The Local Law Enforcement Hate Crimes Prevention Act, also known as the Matthew Shepard Act, has been passed by the US House of Representatives.

The bill expands federal hate crime laws to include crimes where the victims were targeted on the basis of sexual orientation, gender identity, gender, and disability.

It means the federal government could step in to prosecute in states that request it or in those who choose not to prosecute.

The Senate version of the bill is to be introduced soon by Senator Edward Kennedy, a Massachusetts Democrat.

President Obama has indicated that if the bill comes to his desk he will sign it, releasing a statement prior to yesterday’s vote.

He said: “I urge members on both sides of the aisle to act on this important civil rights issue by passing this legislation to protect all of our citizens from violent acts of intolerance.”

He added it would “enhance civil rights protections, while also protecting our freedom of speech and association.”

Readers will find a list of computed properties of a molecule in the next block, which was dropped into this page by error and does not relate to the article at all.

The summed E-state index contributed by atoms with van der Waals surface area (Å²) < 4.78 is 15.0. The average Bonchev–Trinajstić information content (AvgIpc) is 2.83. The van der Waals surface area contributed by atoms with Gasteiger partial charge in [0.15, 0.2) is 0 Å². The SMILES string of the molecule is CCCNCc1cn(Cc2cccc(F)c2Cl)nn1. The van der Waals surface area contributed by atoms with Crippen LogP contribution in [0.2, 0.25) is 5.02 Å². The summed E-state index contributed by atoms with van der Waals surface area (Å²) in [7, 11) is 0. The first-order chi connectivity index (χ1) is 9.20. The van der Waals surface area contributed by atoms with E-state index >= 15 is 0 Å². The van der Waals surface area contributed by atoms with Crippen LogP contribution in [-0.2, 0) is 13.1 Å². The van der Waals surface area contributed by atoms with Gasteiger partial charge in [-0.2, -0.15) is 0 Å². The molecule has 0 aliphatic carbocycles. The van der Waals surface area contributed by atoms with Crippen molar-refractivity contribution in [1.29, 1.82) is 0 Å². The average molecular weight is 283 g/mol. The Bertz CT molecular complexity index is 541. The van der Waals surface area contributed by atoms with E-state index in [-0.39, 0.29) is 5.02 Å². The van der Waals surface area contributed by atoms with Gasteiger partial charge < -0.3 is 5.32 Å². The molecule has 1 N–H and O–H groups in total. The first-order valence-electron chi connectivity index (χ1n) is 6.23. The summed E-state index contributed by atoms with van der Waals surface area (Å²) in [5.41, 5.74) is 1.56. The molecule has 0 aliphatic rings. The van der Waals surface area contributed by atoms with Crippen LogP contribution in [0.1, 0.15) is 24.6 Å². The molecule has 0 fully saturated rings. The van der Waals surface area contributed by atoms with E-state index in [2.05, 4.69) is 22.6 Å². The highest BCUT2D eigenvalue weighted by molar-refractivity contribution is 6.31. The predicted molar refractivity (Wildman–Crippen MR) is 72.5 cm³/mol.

The bill, which passed 249-175, has been dubbed the Matthew Shepard bill after the gay teenager who was brutally murdered in 1998.

A North Carolina congresswoman was forced to apologise this week after she called the murder a “hoax” to justify passing the bill, saying Mr Shepard had died in a robbery.

Republican representative Virginia Foxx later said she had used “a poor choice of words,” adding that his killers deserved their punishment of life imprisonment terms.

Opponents have argued that the bill is divisive and could cause religious leaders to be prosecuted.

Representative Lamar Smith, a Texas republican, said the bill “divides America” by protecting special groups.

“We should focus on the opposite, uniting America,” he said. “The bill is probably unconstitutional and will be struck down.”